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Munich opens 179th Oktoberfest

The 179th edition of Oktoberfest may have gotten off to a rainy start, but that won't dampen the spirit of the millions of visitors expected at the 16-day celebration in Munich.

Thousands of thirsty revelers waited patiently until Christian Ude, the mayor of Munich, tapped the first keg of Oktoberfest beer at noon on Saturday. Only then could the visitors - many of whom had been waiting in beer tents for hours or waited outside them in the rain - quench their own thirst with a glass of suds from a massive stein.

Watch video 00:55

Oktoberfest begins

Oktoberfest is celebrating its 179th edition. The yearly festival dates back to 1810, when Bavaria's Crown Prince Ludwig married Princess Therese von Sachsen-Hildburghausen. In the years following their marriage, their anniversary was marked with another edition of Oktoberfest. There were no celebrations during and in the aftermath of the two World Wars, for a total of 24 years with no Oktoberfest.

Originally, the festival started and ended in October, but the start was moved to September to take advantage of the better weather on the Theresienwiese (Therese's Meadow, named after the bride).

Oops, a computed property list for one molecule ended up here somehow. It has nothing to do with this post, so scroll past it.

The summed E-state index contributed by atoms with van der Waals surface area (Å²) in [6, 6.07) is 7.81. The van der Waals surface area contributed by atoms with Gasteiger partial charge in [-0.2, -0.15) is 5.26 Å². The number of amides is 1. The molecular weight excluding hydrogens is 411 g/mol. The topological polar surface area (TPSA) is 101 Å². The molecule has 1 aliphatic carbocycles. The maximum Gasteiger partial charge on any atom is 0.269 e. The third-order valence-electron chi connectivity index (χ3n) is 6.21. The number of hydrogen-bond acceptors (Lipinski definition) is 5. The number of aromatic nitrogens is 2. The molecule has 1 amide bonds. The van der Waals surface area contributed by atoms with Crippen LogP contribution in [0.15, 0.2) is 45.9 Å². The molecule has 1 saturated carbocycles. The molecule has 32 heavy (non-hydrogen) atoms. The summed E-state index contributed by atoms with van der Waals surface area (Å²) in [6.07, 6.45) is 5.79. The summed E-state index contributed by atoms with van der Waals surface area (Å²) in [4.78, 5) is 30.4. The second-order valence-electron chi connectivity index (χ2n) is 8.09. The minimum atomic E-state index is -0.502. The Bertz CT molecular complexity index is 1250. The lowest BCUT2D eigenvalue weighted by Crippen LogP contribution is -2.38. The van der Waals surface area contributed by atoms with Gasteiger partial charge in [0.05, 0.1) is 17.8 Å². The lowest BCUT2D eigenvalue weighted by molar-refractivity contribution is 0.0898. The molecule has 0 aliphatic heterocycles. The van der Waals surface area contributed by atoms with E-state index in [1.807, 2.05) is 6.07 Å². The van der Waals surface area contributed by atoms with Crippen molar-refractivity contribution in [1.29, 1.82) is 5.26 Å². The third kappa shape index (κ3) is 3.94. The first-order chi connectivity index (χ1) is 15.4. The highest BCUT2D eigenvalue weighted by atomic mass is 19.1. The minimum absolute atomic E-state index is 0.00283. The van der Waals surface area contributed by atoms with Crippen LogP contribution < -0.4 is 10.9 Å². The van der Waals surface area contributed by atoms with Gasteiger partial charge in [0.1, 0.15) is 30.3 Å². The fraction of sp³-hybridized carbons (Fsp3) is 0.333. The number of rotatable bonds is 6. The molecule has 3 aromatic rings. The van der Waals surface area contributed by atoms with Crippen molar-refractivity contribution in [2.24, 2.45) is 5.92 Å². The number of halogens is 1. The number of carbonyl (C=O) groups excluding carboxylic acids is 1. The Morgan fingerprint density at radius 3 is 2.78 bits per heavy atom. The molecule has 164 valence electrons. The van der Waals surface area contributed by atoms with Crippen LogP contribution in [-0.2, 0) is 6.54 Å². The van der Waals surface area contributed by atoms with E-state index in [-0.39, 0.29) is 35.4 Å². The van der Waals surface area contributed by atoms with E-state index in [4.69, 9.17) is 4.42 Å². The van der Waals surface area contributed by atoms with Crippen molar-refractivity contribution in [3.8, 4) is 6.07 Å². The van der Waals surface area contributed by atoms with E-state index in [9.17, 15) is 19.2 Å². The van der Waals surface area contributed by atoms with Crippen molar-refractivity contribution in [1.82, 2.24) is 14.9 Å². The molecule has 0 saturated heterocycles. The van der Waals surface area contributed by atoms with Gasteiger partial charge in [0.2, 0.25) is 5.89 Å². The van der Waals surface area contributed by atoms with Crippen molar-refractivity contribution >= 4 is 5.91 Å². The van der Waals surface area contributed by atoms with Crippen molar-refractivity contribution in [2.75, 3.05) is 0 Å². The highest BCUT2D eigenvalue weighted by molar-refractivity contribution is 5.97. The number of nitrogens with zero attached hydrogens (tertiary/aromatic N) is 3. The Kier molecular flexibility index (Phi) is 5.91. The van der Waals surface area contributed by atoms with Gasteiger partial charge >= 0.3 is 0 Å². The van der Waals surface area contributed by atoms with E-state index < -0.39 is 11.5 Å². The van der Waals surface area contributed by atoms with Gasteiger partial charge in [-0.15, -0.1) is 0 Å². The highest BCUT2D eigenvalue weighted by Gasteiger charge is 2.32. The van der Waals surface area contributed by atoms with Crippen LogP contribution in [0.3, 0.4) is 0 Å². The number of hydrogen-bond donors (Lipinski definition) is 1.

A 'Mass' beer (1 liter, 2.1 pints) at Oktoberfest costs 9.10 - 9.50 euros ($11.80 - $12.33) in 2012, up from 8.95 - 9.20 euros last year.

There are 14 main beer tents, which includes those of Munich's biggest breweries, such as Hofbräuhaus, Löwenbrau, Spaten and Augustiner. In addition, food vendors, carnival rides and games are part of the offerings on the 'Wiesn,' as locals refer to the Theresienwiese. Admission to the Wiesn and the beer tents is free.

Last year, nearly 7 million people visited Oktoberfest, and similar numbers are expected this year. Oktoberfest wraps up on October 7.

mz, slk (AP, AFP, dpa)

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